But that’s exactly what has happened. Trump’s Administration has given us a 4, hopefully 8 year pause from the relentless battering small businesses have taken over the decades, but even Trump’s Tax Plan did nothing to help the small professional-services business in America. I will pay more in taxes this year than ever before. They know where their golden goose lives and they aren’t about to kill it by lowering the taxes of the top 1%.

Look at every industry and you’ll actually see less competition, built under the guise of more competition. The US previously had over 100 car manufacturers. Today we have three. We used to have hundreds of airlines in this country. Today we have ten. Telecommunications providers, internet service providers, retail and even hospitals have undergone massive consolidation.

They won’t admit it, but the bureaucrats and regulators in Washington D.C. would much rather police and regulate a handful of players in one industry than they would hundreds. I can’t blame them. I would too and so we’re on a steady march towards a single-payer system in this country. You can ignore it or position yourself for a wise exit and then re-entry in a much smaller footprint, serving a very small sliver of your population with a very niched, customized, specialized service.

There’s nothing wrong with this strategy, by the way. Rolls Royce sells only 3,500-4,000 cars per year but does so at a 26% net profit margin. Ford’s net profit margin last year was negative 2.9%. The previous year, Ford enjoyed a whopping 6% net profit margin, their best ever. The average for the auto industry last year was 1.34%.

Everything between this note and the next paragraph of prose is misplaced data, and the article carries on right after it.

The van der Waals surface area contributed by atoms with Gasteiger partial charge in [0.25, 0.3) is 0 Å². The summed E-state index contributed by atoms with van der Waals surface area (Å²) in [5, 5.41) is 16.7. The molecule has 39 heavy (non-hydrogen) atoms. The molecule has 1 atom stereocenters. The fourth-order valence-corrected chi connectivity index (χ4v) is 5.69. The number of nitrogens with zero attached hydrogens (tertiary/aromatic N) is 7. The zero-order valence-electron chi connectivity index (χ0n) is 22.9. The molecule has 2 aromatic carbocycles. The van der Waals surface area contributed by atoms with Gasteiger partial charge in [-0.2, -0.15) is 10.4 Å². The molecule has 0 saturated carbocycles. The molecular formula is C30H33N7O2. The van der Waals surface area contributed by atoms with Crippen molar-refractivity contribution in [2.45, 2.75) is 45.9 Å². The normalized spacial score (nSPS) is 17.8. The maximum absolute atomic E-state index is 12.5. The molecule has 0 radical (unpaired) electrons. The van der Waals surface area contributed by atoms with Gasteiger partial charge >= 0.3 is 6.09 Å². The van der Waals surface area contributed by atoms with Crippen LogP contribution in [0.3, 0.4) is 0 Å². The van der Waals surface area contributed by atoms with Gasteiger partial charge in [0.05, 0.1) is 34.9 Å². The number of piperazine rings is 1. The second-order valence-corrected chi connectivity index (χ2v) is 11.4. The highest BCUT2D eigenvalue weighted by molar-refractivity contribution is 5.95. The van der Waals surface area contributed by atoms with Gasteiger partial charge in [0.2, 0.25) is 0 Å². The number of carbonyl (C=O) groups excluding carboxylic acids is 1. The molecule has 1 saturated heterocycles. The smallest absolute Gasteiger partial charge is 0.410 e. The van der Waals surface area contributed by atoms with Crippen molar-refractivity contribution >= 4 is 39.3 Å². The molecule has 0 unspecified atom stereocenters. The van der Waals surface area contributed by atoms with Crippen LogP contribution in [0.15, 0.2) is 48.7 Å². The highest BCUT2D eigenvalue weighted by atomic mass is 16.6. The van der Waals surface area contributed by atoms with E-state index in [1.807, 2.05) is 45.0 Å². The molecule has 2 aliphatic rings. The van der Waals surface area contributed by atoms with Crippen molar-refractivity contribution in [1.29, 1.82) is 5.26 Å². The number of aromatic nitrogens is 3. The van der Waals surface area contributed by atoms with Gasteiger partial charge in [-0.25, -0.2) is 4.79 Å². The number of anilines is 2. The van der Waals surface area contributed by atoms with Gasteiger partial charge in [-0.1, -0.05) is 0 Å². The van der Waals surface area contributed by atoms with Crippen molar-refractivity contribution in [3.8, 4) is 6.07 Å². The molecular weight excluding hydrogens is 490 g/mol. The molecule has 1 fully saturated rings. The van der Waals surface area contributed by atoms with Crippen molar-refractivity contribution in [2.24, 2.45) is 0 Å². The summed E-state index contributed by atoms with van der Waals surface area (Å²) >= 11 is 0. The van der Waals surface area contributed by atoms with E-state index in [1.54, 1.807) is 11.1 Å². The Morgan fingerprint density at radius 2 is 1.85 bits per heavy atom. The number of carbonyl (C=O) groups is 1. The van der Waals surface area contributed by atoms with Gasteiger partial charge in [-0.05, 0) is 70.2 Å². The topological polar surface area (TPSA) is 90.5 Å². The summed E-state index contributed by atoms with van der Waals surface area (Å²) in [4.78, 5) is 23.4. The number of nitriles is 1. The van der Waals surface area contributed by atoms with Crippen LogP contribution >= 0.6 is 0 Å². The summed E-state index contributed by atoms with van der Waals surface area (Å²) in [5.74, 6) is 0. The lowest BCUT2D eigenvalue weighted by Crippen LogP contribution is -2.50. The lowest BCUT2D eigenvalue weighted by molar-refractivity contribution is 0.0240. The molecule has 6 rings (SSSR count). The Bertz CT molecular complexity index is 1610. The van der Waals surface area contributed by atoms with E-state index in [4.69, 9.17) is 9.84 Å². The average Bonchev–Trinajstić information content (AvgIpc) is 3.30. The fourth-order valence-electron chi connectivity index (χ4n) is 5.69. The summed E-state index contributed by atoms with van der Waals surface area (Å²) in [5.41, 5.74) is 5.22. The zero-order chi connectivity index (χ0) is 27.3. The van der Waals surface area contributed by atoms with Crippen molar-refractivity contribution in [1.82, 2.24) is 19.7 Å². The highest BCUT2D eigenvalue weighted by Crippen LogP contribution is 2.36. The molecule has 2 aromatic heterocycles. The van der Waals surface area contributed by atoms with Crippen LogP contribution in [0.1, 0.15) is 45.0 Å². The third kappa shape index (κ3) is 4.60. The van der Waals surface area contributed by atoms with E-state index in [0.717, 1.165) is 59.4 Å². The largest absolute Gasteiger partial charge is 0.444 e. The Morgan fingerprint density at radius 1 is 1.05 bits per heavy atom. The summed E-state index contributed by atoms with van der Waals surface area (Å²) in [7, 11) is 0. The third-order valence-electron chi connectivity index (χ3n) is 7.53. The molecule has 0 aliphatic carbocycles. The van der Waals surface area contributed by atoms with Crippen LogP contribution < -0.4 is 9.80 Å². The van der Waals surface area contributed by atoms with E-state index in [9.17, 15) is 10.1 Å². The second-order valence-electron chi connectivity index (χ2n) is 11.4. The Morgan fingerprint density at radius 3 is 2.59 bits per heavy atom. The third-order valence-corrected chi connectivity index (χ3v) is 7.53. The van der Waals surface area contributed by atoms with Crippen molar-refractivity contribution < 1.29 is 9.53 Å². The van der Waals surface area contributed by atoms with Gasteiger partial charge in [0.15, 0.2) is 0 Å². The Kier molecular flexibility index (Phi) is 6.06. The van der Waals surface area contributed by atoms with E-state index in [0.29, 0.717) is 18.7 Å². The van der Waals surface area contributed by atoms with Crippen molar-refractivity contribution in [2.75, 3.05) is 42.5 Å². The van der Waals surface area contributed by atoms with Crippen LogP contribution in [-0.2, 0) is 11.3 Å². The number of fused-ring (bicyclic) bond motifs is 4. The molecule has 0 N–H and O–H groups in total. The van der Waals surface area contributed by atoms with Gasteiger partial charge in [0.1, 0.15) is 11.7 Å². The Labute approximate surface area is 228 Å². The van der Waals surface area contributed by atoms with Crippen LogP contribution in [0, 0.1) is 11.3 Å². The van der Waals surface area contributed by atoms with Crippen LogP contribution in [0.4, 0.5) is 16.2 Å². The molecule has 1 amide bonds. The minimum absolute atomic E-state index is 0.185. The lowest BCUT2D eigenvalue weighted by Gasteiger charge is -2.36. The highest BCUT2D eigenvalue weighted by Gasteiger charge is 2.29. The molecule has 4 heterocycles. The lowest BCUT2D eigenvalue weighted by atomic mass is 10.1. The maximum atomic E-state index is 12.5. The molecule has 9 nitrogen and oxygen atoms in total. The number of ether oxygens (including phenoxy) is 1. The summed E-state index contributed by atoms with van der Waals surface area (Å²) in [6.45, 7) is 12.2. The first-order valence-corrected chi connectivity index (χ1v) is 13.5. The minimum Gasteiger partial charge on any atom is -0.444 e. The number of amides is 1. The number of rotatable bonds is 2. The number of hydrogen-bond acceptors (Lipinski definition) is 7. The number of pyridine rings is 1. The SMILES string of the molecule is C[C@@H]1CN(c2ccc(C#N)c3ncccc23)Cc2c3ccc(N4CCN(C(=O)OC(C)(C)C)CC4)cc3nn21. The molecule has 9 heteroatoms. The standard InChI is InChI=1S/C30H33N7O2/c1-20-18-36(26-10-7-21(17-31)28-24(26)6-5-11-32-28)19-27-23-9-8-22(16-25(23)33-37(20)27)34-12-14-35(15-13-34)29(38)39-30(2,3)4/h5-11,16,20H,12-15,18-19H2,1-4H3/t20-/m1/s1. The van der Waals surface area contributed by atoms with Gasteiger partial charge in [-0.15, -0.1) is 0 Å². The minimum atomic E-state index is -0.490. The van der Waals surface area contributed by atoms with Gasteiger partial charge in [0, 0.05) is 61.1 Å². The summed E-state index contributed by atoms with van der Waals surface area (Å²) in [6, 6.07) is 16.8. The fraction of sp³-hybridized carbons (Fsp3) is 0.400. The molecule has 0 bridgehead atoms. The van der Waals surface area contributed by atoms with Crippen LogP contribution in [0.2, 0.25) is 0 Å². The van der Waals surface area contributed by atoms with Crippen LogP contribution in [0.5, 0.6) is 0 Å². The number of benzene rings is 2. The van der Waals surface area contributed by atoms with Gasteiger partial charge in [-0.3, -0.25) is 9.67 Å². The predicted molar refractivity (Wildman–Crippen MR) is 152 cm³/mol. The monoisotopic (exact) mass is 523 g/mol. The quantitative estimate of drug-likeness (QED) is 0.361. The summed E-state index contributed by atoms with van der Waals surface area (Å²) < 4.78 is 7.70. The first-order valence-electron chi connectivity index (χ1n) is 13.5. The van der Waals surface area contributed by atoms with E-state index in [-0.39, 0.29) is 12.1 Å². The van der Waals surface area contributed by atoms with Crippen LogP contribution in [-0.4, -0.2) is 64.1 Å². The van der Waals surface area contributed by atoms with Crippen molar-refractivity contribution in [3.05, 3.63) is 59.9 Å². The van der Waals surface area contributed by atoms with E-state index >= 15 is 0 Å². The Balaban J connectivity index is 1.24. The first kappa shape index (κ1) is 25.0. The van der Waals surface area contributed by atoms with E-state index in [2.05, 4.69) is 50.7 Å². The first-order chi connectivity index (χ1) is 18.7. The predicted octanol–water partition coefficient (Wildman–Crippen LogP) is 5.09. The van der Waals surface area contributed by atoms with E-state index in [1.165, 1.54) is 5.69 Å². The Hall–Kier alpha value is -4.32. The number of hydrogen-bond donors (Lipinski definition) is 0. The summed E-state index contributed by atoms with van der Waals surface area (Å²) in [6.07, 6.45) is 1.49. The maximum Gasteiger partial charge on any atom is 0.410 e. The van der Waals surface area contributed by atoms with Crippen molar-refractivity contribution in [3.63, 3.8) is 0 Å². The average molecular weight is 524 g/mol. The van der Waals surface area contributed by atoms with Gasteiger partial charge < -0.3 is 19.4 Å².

Rolls Royce clawed $4.21 billion in profit and a 26% net margin out of only 4,000 cars sold last year. Amazon would have to ship over $250 billion of crap to their 100 million Prime members in order to get the same amount of profit.

Through continued expansion and consolidation, hospitals will produce the same money math as Amazon – razor-thin margins. Physicians who join hospital employment see their net productivity drop by 35% compared to their peers in private practice (Source: JAMA). These conglomerates will operate on razor thin margins, which is fine as long as they can produce earnings for Wall Street and private equity.

You can try to play in this new world. I’m not discouraging it at all. Some of our colleagues are attempting as we speak. Some know their history and are trying to defy it. Some do not know our industry’s history and are doomed to repeat it. Both miss the fundamental truth in all of this: you can be aware of what’s going on and circumvent it.

Make yourself Rolls Royce and compete in a category of one. Surpass everyone else in your town by taking better care of your customers than they can. The only problem you’ll have, like Rolls, is that your profits will be embarrassingly high.

Worked at Burleson Orthodontics. Attended University of Missouri–Kansas City. Lives in Kansas City, Missouri.